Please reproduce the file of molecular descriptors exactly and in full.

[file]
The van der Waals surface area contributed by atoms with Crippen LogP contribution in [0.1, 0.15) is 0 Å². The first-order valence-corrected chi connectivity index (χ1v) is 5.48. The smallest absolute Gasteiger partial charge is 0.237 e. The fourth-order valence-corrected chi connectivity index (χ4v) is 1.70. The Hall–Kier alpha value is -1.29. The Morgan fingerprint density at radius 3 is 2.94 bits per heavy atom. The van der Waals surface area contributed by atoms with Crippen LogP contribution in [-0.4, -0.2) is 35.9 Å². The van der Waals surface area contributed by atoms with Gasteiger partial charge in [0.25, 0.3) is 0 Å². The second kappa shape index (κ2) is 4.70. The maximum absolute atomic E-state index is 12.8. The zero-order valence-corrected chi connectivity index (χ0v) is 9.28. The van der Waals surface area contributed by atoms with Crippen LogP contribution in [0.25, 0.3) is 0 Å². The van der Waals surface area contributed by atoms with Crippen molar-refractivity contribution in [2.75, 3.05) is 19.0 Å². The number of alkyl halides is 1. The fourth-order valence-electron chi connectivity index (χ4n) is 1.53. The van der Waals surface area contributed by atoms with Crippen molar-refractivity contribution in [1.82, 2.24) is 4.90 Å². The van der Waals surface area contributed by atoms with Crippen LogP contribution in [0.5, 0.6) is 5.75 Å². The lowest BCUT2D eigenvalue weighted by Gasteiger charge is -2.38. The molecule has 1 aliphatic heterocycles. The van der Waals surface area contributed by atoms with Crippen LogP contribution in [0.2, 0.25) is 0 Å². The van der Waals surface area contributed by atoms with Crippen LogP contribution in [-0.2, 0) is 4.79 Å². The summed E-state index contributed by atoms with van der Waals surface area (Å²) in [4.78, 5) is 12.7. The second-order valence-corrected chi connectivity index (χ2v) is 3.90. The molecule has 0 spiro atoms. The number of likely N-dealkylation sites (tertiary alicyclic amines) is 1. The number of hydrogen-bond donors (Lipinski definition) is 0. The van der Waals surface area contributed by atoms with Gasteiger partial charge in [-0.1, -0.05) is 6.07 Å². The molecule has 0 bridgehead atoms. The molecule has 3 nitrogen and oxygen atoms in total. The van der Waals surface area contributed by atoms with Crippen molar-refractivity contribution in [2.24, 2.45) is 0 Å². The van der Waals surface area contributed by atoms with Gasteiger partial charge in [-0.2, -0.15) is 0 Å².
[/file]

The van der Waals surface area contributed by atoms with Crippen LogP contribution in [0.1, 0.15) is 0 Å². The first-order valence-corrected chi connectivity index (χ1v) is 5.48. The smallest absolute Gasteiger partial charge is 0.237 e. The fourth-order valence-corrected chi connectivity index (χ4v) is 1.70. The Hall–Kier alpha value is -1.29. The Morgan fingerprint density at radius 3 is 2.94 bits per heavy atom. The van der Waals surface area contributed by atoms with Crippen LogP contribution in [-0.4, -0.2) is 35.9 Å². The van der Waals surface area contributed by atoms with Gasteiger partial charge in [0.25, 0.3) is 0 Å². The second kappa shape index (κ2) is 4.70. The maximum absolute atomic E-state index is 12.8. The zero-order valence-corrected chi connectivity index (χ0v) is 9.28. The van der Waals surface area contributed by atoms with Crippen LogP contribution in [0.25, 0.3) is 0 Å². The van der Waals surface area contributed by atoms with Crippen molar-refractivity contribution in [2.75, 3.05) is 19.0 Å². The number of alkyl halides is 1. The fourth-order valence-electron chi connectivity index (χ4n) is 1.53. The van der Waals surface area contributed by atoms with Crippen molar-refractivity contribution in [1.82, 2.24) is 4.90 Å². The van der Waals surface area contributed by atoms with Crippen LogP contribution in [0.5, 0.6) is 5.75 Å². The lowest BCUT2D eigenvalue weighted by Gasteiger charge is -2.38. The molecule has 1 aliphatic heterocycles. The van der Waals surface area contributed by atoms with Crippen LogP contribution in [0.2, 0.25) is 0 Å². The van der Waals surface area contributed by atoms with Crippen LogP contribution in [-0.2, 0) is 4.79 Å². The summed E-state index contributed by atoms with van der Waals surface area (Å²) in [4.78, 5) is 12.7. The second-order valence-corrected chi connectivity index (χ2v) is 3.90. The molecule has 0 spiro atoms. The number of likely N-dealkylation sites (tertiary alicyclic amines) is 1. The number of hydrogen-bond donors (Lipinski definition) is 0. The van der Waals surface area contributed by atoms with Gasteiger partial charge in [-0.1, -0.05) is 6.07 Å². The molecule has 0 bridgehead atoms. The molecule has 3 nitrogen and oxygen atoms in total. The van der Waals surface area contributed by atoms with Crippen molar-refractivity contribution in [2.24, 2.45) is 0 Å². The van der Waals surface area contributed by atoms with Gasteiger partial charge in [-0.2, -0.15) is 0 Å².